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Pat Magrath

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Appreciation

Posted by Pat Magrath

Thu, Apr 05, 2018 @ 11:43 AM

Pope-FrancisTo be appreciated for who you are and what you do makes us feel good about ourselves. It affirms that we’re doing a good job and we’re being recognized for it. Appreciation goes a long way at work, at home and how we connect with each other. We thought you’d “appreciate” reading this article because someone pretty special thinks Nurses are amazing and we do too!

"I thank her and I want you to know her name: Sister Cornelia Caraglio,” said Pope Francis as he remembered the nurse who saved his life at 20 years old. 

"When, at the age of 20, I was on the verge of death, she was the one who told the doctors, even arguing with them, 'No, this isn't working. You must give more,'" the Pope said during a meeting with thousands of nurses - members of Italy's national association of nursing professionals.

“And thanks to those things [her suggestions], I survived,” recalled the Pope. 

The Pope Thanks Nurses

Pope Francis thanked all nurses in attendance, "you are there all day and you see what happens to the patient. Thank you for that!" he continued, “many lives, so many lives are saved thanks to you!”

He spoke about the importance of the nursing profession and the unique relationships nurses form with all members of the healthcare team - patients, families, and colleagues. Pope Francis stated that nurses are at “the crossroads” of all these relationships. 

Furthermore, Pope Francis acknowledged the “truly irreplaceable” role nurses play in the lives of their patients. “Like no other, the nurse has a direct and continuous relationship with patients, takes care of them every day, listens to their needs and comes into contact with their very body, that he tends to,” stated Pope Francis. 

The Pope called nurses, “promoters of the life and dignity of the persons.”

He spoke about the sensitivity they acquire from “being in contact with patients all day," and addressed the healing power of listening and touch. Calling touch an important factor for demonstrating respect for the dignity of the person.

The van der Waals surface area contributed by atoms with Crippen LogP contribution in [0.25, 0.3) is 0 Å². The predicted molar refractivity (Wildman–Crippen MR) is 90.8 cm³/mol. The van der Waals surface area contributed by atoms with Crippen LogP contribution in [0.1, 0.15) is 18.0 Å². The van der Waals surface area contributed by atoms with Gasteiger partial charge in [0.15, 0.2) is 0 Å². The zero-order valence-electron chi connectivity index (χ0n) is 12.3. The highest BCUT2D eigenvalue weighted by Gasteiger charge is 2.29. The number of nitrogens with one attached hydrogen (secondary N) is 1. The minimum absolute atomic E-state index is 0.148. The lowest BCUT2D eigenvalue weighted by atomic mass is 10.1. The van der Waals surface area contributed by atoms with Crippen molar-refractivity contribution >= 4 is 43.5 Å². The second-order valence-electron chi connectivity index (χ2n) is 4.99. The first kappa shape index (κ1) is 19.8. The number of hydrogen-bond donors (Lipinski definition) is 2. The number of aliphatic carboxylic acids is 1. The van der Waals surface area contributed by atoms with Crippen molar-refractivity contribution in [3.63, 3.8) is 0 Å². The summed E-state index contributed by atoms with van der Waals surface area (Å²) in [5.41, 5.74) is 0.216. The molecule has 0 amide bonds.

He praised nurse’s continuous and tiring commitment to their individual patients despite the patient’s societal status. Calling a nurse’s care particularly important in a society which often leaves weaker people on the margin, only giving worth to people who meet certain criteria or level of wealth. 

Pope Francis called the nursing profession “a real mission,” and referred to nurses as, “experts in humanity.” 

When speaking of touch, Pope Francis told the story of when Jesus healed the Leper through touch. Encouraging the nurses, "we must recognize the importance of this simple gesture," Pope Francis said. "Mosaic law forbid touching lepers and banned them from approaching inhabited places. But Jesus went to the heart of the law, which is summarized in love for one's neighbor," stated Pope Francis.

While acknowledging the difficulty of the nursing profession, Pope Francis encouraged patients to have patience with nurses, to not demand things from nurses and to smile more at their nurses.

The Pope reminded nurses, "a caress, a smile, is full of meaning for one who is sick. It is a simple gesture, but encouraging, he or she feels accompanied, feels closer to being healed, feels like a person, not a number.”

Pope Francis encouraged nurses, to not forget the “medicine of caresses.”

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Topics: Nurse appreciation

Join Johnson & Johnson and DoSomething.org to Help Beat Cancer

Posted by Pat Magrath

Wed, Mar 28, 2018 @ 01:00 PM

give a spit.png

We’re posting this information about the “Give a Spit About Cancer” campaign to help spread awareness regarding healthcare disparities in bone marrow transplant recipients. As usual, white patients have a greater chance of finding a donor match than people of color. If more bone marrow donations are given by people of color, the % of matches in this population will increase. Please help us spread the word.

Since 2011, Give a Spit About Cancer has mobilized more than 8,000 young people to change patient lives through registering to become a bone marrow donor. Last year, Johnson & Johnson teamed up with DoSomething.org and the Give a Spit About Cancer campaign to help amplify those efforts.

Give a Spit About Cancer was established to help address a staggering health disparity that exists among bone marrow transplant patients: 77 percent of white patients have a chance of finding a viable donor, while black patients only have a 23 percent chance. By increasing the diversity of donor registries and targeting donors between 18 and 44, the campaign aims to do what nurses strive for every day: give all patients an equal chance, regardless of race.

Throughout this year’s campaign, DoSomething.org and Johnson & Johnson will take to social media to spread awareness and mobilize the community to take action. However, the campaign is much more than a social media movement – it is truly saving lives. Young people can help make a tangible difference by simply swabbing their cheeks with the provided swab kits, which adds them to the partner organization Be The Match®, operated by the National Marrow Donor Program® (NMDP), the largest and most diverse marrow registry in the world.

For donors like 19-year-old Veronica, diversifying the bone marrow registry is essential to providing life-saving operations, like those that could have saved the life of her friend Demarco, who had bone marrow cancer and passed away after a transplant rejection.